Elsewhere, the DSAR-47 7.62 x 39mm rifle with 14.5-inch or 16-inch barrel is targeted at countries that use AK-47 weapons and ammunition. Nonetheless, it is still based on the AR-15/M4, so it features interchangeable parts. Dasan completed the DSAR-47 last year and it is now in the testing phase. The version with a 16-inch barrel weighs 7.5lb (3.4kg), and it offers a 383y (350m) range.
Dasan has won sizeable contracts overseas, plus it has a factory in the U.S. known as Alpha Foxtrot. The facility is located in Duluth, Georgia.
One of Dasan’s most recent successes was a deal from the Philippine National Police for 5,755 DSAR-15 rifles with 14.5-inch barrels and a full rail interface system. The rifles will be distributed by United Defense Manufacturing Corporation in the Philippines, in what SADJ understands is Dasan’s first major deal with Manila. The national police force showed off its first batch of DSAR-15s on 2 October. Another known Asian customer of Dasan rifles is the Indonesian Coast Guard.
Dasan also exhibited 5.56mm and 7.62mm versions of its belt-fed XR-17 machine gun, which use a long-stroke gas piston operating system. First shown at DX Korea last year, the latter medium machine gun weighs 13.9lb (6.3kg) and is 45.3 (1.15m) long. With a rate of fire of 550-650 rounds per minute, it has a maximum effective range of 875y (800m). As for the XR-17 light machine gun, it is 39.4in (1m) long and has an 18-inch barrel. The “X” in the designation shows that the XR-17 is still in development. It will compete directly against the K15 5.56mm light machine gun and K16 7.62mm medium machine gun from SNT Motiv.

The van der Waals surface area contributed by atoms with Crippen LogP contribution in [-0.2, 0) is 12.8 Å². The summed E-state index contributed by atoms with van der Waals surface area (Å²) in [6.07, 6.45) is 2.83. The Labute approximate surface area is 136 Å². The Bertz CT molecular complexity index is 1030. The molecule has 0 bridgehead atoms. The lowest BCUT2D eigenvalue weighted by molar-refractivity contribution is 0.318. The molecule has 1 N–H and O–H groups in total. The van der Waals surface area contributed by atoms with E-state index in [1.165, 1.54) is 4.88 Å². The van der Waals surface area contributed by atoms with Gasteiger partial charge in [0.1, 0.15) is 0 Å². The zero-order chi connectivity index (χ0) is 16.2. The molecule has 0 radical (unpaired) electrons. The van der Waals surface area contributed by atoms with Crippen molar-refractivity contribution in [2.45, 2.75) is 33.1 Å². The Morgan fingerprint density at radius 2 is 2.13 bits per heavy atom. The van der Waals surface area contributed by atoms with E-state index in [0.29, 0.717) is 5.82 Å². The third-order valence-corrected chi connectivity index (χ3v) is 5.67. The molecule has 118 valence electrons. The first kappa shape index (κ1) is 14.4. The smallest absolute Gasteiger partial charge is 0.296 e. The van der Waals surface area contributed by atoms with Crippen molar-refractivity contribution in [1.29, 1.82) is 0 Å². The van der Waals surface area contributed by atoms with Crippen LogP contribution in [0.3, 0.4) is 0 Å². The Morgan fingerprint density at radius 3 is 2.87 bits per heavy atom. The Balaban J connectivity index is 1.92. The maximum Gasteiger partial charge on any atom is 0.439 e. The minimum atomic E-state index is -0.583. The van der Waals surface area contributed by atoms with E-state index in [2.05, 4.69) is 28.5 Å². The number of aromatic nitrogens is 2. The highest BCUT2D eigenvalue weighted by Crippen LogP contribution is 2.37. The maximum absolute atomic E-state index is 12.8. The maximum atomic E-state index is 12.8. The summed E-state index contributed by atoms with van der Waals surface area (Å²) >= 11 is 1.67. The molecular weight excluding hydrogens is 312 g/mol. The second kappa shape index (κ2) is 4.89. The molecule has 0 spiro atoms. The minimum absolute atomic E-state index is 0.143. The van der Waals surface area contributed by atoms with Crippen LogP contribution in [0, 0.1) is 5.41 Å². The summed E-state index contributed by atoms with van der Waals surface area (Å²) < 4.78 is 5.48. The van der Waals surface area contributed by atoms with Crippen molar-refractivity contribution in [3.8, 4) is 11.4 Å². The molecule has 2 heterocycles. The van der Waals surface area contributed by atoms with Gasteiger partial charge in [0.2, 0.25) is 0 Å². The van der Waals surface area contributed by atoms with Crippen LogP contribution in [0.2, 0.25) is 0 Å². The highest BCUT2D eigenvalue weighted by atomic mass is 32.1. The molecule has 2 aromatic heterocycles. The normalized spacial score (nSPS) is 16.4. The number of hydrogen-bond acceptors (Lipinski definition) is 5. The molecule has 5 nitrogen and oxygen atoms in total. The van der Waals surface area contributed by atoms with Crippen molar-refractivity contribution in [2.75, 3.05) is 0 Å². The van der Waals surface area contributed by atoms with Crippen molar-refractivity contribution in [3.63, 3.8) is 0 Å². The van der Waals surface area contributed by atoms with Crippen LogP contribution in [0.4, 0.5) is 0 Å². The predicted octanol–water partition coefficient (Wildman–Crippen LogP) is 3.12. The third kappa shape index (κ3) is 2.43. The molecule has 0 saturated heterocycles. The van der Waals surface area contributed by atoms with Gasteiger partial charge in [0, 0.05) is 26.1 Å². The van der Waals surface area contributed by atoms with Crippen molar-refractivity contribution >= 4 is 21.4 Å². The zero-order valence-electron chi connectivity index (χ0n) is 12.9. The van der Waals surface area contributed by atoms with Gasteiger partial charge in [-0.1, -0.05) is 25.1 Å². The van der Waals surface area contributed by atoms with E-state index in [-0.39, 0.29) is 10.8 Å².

Unfortunately, Dasan has attracted some criticism over the quality of its weapons, both domestically and internationally. A prime example was a sale to Finland with rifles patterned after the AK, following a public tender. These were for the Maanpuolustuskoulutusyhdistys (MPK, which translates as the National Defense Training Association of Finland), which is responsible for providing military training to Finnish citizens. The MPK wanted a rifle that would mimic in-service RK 62 and RK 95 7.62mm rifles, and Dasan was selected to supply DAK47 weapons in 2020. They had several features such an adjustable folding buttstock, polymer pistol grip and aperture rear sight to replicate Finnish weapons.
However, there was a mixed reception to Dasan’s AK clone, with charges of flimsiness and production quality issues. A translated article on MPK’s official website dated 4 May 2022 stated: “In 2020, the rifles acquired from South Korea have not met expectations. Within a short period of time, there have been four malfunctions leading to breakage of the MPK rifle frame, which is why the weapons are prohibited from use. However, according to MPK, no personal injuries have occurred.”
The MPK pulled these weapons from service in the volunteer training force. Then, in January 2023, the MPK announced that Dasan would recall the rifles and provide an AR-15-based variant instead. Simultaneously, the MPK will obtain new AR-15-based 5.56mm rifles from Sako.
Another South Korean firm to exhibit at Seoul ADEX 2023 was K-Tech Firearms, which was only established in 2018. In 2020, DAPA licensed K-Tech to produce firearms, and in March this year it signed a contract with Caracal to promote its weapons in the South Korean market. At the Seoul exhibition, K-Tech had on display KCAR 816 and KCAR 817 rifles, which were clearly Caracal offerings.
Competitors for the aforementioned and resurrected Special Operations Submachinegun Type I program are almost certainly set to include SNT Motiv, Dasan Machineries, and K-Tech.